I was going to ask how you guys deal with that cold of water for extended periods. Last winter I could go about 2 hours at a time fishing for tigers in 45 degree water. This year, I started using foot warmers and was able to get 4 hours straight before having to get out and walk around a little bit in 42 degree water. I'm just wondering if there's a better way. Personally, I'd rather not have to stop at all.
I don’t mind taking a break or two when the water is really cold. It forces me to assess if it’s just my feet or if I am getting chilled in general. I always bring food for a snack break and sometimes fish from shore for a bit. Two hours in the tube then a 15-30 minute break is my usual when water is 45 or colder. Most of my winter lakes require a walk so I’m warm when I start fishing and again for the drive home.
 

Buzzy

Active Member
I don’t mind taking a break or two when the water is really cold. It forces me to assess if it’s just my feet or if I am getting chilled in general. I always bring food for a snack break and sometimes fish from shore for a bit. Two hours in the tube then a 15-30 minute break is my usual when water is 45 or colder. Most of my winter lakes require a walk so I’m warm when I start fishing and again for the drive home.
I was a bit more than warm by the time I got lakeside yesterday, I was sweating. I suppose fewer layers for the walk in and pace myself. I was very much warmed up by the time I got back to the truck yesterday afternoon. Like you, I fished from shore early on until I wasn't sweating and each shore break I'd fish from the beach and eat something.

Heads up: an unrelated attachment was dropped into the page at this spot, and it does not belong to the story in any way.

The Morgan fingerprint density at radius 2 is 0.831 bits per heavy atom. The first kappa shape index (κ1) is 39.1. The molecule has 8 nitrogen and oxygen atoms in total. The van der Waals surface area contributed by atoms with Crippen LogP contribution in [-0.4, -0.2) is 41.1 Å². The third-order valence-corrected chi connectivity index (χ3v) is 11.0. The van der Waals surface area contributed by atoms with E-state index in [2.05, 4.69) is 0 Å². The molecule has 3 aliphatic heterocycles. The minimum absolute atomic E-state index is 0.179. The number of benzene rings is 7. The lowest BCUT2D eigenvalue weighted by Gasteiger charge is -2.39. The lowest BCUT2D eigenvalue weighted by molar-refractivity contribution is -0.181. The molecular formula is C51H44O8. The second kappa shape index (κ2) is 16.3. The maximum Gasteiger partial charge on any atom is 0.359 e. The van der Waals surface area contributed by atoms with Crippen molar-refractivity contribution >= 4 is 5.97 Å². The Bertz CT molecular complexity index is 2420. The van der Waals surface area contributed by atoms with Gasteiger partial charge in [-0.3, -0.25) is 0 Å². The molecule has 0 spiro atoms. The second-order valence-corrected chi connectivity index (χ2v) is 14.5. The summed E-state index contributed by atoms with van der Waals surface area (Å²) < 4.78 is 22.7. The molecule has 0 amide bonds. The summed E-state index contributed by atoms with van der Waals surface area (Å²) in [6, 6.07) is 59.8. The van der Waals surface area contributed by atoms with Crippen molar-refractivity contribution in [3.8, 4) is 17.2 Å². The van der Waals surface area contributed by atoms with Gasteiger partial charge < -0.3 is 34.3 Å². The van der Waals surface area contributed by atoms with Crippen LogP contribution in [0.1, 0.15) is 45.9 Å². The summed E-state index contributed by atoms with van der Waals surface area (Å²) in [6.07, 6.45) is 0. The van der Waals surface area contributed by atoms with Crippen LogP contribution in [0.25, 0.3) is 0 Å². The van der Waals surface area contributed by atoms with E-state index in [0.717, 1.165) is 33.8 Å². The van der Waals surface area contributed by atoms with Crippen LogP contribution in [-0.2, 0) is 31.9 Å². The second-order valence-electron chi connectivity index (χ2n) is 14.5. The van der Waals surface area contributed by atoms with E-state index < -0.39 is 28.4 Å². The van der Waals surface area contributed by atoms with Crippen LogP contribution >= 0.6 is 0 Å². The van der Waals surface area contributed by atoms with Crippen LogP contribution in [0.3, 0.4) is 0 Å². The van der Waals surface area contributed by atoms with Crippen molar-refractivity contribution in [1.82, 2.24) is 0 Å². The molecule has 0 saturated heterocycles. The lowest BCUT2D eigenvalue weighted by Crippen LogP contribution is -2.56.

Salmo_g

WFF Supporter
You guys got me beat. I don't think there's a trout in the world I want to catch badly enough to freeze for. Maybe it's because I have that Raynaud's syndrome where my hands and feet stop getting enough blood whenever exposed to cold. Or maybe the east side has "dry cold" like the "dry heat" of summer that is less bone chilling than the cold temps on the west side. I look forward to joining you sometime when I can bring my pram and keep my toes out of the damn water.
 

troutpocket

Active Member
I was a bit more than warm by the time I got lakeside yesterday, I was sweating. I suppose fewer layers for the walk in and pace myself. I was very much warmed up by the time I got back to the truck yesterday afternoon. Like you, I fished from shore early on until I wasn't sweating and each shore break I'd fish from the beach and eat something.
There is a lot of strategy in maintaining comfort throughout the day, for sure! I usually dress light for the walk in and layer up when I arrive. I carry my waders if I am going more than 1/4 mile to avoid overheating and reduce wear and tear on the neoprene feet. I bring at least one extra layer than I expect to use and leave a set of dry clothes in the car. A lightweight down vest or jacket under a goretex shell is a really warm combo for sitting in the tube...and cuts the wind.
 

Buzzy

Active Member
You guys got me beat. I don't think there's a trout in the world I want to catch badly enough to freeze for. Maybe it's because I have that Raynaud's syndrome where my hands and feet stop getting enough blood whenever exposed to cold. Or maybe the east side has "dry cold" like the "dry heat" of summer that is less bone chilling than the cold temps on the west side. I look forward to joining you sometime when I can bring my pram and keep my toes out of the damn water.
Steelhead angling is always done during lovely weather? ;-)